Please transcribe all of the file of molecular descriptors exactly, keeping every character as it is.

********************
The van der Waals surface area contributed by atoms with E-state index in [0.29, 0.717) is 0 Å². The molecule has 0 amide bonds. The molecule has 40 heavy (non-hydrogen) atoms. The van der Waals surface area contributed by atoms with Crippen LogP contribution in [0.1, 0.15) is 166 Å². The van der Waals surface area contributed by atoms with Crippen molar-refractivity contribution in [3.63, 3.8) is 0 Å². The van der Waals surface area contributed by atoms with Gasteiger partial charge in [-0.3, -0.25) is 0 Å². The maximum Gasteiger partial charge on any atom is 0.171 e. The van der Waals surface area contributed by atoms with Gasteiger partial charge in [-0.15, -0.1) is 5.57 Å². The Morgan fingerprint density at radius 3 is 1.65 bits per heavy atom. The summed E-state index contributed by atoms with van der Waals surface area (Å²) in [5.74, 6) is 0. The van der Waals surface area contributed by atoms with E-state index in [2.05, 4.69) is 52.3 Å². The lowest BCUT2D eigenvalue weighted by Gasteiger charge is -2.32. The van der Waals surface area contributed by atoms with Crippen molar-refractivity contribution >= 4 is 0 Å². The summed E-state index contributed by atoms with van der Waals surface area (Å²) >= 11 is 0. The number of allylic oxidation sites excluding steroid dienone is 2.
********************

The van der Waals surface area contributed by atoms with E-state index in [0.29, 0.717) is 0 Å². The molecule has 0 amide bonds. The molecule has 40 heavy (non-hydrogen) atoms. The van der Waals surface area contributed by atoms with Crippen LogP contribution in [0.1, 0.15) is 166 Å². The van der Waals surface area contributed by atoms with Crippen molar-refractivity contribution in [3.63, 3.8) is 0 Å². The van der Waals surface area contributed by atoms with Gasteiger partial charge in [-0.3, -0.25) is 0 Å². The maximum Gasteiger partial charge on any atom is 0.171 e. The van der Waals surface area contributed by atoms with Gasteiger partial charge in [-0.15, -0.1) is 5.57 Å². The Morgan fingerprint density at radius 3 is 1.65 bits per heavy atom. The summed E-state index contributed by atoms with van der Waals surface area (Å²) in [5.74, 6) is 0. The van der Waals surface area contributed by atoms with E-state index in [2.05, 4.69) is 52.3 Å². The lowest BCUT2D eigenvalue weighted by Gasteiger charge is -2.32. The van der Waals surface area contributed by atoms with Crippen molar-refractivity contribution >= 4 is 0 Å². The summed E-state index contributed by atoms with van der Waals surface area (Å²) >= 11 is 0. The number of allylic oxidation sites excluding steroid dienone is 2.